# Laplace Initial Value Problem with X and Y

1. Jul 7, 2012

### soniccowflash

Hello. I have gotten as far as to use the Laplace equation with these formulas, but I am having difficulty getting y and x to relate to each other. If requested, I can post my work, but I am sure it is fraught with mistakes. Help is very much appreciated!

x' + 2y' - x - 2y = e^t
x' - y' + x + y = 0

x(0) = 3, y(0) = 0

2. Jul 7, 2012

3. Jul 8, 2012

### JJacquelin

Hi !

An quick help to begin :

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4. Jul 8, 2012

### HallsofIvy

Staff Emeritus
You are doing just about everything wrong! In the first place, this looks very much like homework so I am going to move it to that section. In the second place, yes, you should post your work.

Now, have you considered using basic "systems of algebraic equations" methods to get two equations, one with x' only, the other with y' only?

For example, if you subtract the second equation from the first, you eliminate x' leaving 3y'- 2x- 3y= e^t or y'= (2/3)x+ y+ e^t. If instead you add twice the second equation to the first, you eliminate y' leaving 3x'+ x= e^t.

I had intended to suggest that you use "systems of d.e." methods, perhaps matrix methods, at this point but now I see that the second equation, 3x'+ x= e^t, or x'= (-1/2)x+ e^t, is an equation in x only. Solve that equation for x, then put it back into the first equation to solve for y.

5. Jul 8, 2012

### JJacquelin

Of course, I know all that.
But the question was to solve the problem WITH THE LAPLACE MEHOD, not with the method that you propose.
I suppose the aim is to learn how to use the Laplace transforms, not to use the usual sustitution method or the matricial method, even if they are simpler.
So, I only show how to start and what it is expected to find at the end, for verification.

6. Jul 8, 2012

### soniccowflash

Yes, it is specifically asking to use the Laplace Transform, not algebraic systems. By using the Laplace Transform you do get an algebraic system though. At first I did make the mistake of looking at it in terms of algebra, but the answer looked very wrong. Not that bad of an idea though..just not Laplace.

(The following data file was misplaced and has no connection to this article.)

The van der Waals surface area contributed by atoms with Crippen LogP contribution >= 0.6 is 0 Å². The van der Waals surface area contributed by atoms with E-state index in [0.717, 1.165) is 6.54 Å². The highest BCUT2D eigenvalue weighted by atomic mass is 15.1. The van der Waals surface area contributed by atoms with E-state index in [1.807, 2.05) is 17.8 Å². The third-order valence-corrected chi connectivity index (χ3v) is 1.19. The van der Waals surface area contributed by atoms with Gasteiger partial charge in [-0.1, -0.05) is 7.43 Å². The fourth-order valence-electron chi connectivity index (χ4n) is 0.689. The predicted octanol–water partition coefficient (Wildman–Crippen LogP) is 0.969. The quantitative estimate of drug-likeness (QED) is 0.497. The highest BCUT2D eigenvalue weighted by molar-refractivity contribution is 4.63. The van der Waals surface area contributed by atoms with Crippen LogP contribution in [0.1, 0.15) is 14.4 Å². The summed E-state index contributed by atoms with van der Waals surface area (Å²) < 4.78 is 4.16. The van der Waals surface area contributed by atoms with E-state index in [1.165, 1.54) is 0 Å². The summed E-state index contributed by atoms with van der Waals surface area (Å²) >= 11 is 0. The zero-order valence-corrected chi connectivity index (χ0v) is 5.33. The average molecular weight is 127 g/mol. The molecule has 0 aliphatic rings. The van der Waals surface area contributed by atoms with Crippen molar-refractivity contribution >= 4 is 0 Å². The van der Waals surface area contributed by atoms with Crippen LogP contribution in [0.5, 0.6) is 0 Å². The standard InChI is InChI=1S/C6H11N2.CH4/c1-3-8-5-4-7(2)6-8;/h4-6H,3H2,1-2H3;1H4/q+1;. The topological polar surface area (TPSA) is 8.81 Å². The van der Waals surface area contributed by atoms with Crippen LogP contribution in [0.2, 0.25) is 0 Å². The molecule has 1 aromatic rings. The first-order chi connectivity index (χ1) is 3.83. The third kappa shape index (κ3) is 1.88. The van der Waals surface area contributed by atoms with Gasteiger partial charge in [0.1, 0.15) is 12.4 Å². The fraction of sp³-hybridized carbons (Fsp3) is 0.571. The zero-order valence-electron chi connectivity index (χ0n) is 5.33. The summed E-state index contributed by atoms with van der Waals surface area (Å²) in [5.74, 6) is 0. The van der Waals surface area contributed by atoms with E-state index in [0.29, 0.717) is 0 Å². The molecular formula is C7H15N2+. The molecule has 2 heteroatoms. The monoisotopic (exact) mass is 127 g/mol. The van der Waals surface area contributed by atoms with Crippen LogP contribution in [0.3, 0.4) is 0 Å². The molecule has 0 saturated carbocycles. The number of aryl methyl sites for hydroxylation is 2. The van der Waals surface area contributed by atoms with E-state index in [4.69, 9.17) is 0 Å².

And JJacquelin, did you use partial fractions? Thank you for the assistance!

How I started with Laplace:

sX(s) - x(0) + 2 sY(s) - y(0) - x(s) - 2 Y(s) = e^t

sX(s) - 3 + 2sY(s) - 0 - x(s)- 2Y(s) = (s-1)^-1

X(s)(s-1) + 2Y(s)(s-1) = (s-1)^-1 +3

X(s)(s-1) = (s-1)^-1 + 3 -2Y(s)(s-1)

X(s) = (s-1)^-2 + (3/s-1) - 2Y(s)

Right now I'm working on incorporating ^this equation into the second.

7. Jul 8, 2012

### soniccowflash

Ok so I tried working with equations 1 and 2, here's what I got:

sx(s) - x(0) - SY(s) - Y(0) + x(s) - Y(s) = 0

sx(s) -3 - SY(s) - 0 + x(s) - Y(s) = 0

x(s)(s+1) - Y(s)(s+1) = 3

x(s) = (3/s+1) + Y(s)

This is where I put x(s) = (s-1)^-2 + (3/s-1) - 2Y(s) in.

(1/(s-1)^2) + (3/s-1) - 2Y(s) = (3/s+1) + Y(s)

-3Y(s) = (3/s+1) - (1/(s-1)^2) - (3/s-1)

Y(s) = (-1/s+1) + (1/3(s-1)^2) + (1/s-1)

Now..I'm not sure what to do with this^ I guess I should find a common denominator then use partial fractions?

8. Jul 8, 2012

### JJacquelin

I think that you made a mistake somewhere. You are on the good track.
Compare your two equations to mine. The notations are :
F(s)=X(s) and G(s)=Y(s)

9. Jul 8, 2012

### soniccowflash

How did you know there was a mistake? And yup, our equations are the same.

10. Jul 8, 2012

### JJacquelin

I don't know where is the mistake, but I got not the same Y(s) :
X(s) = (9s-8)/((s-1)(3s+1))
Y(s) = (7s-5)/((s-1)²(3s+1))

11. Jul 8, 2012

### soniccowflash

Okay..yes. The problem is that with my Y(s), there is a (s+1) and (s-1) in the denominator, but you have (s-1)^2. So I'm not sure how to get two (s-1)'s in the bottom of Y(s) because:

sx(s) - x(0) - SY(s) - Y(0) + x(s) - Y(s) = 0

sx(s) -3 - SY(s) - 0 + x(s) - Y(s) = 0

x(s)(s+1) - Y(s)(s+1) = 3

x(s) = (3/s+1) + Y(s)

12. Jul 8, 2012

### JJacquelin

It's only a system of two linear equations :

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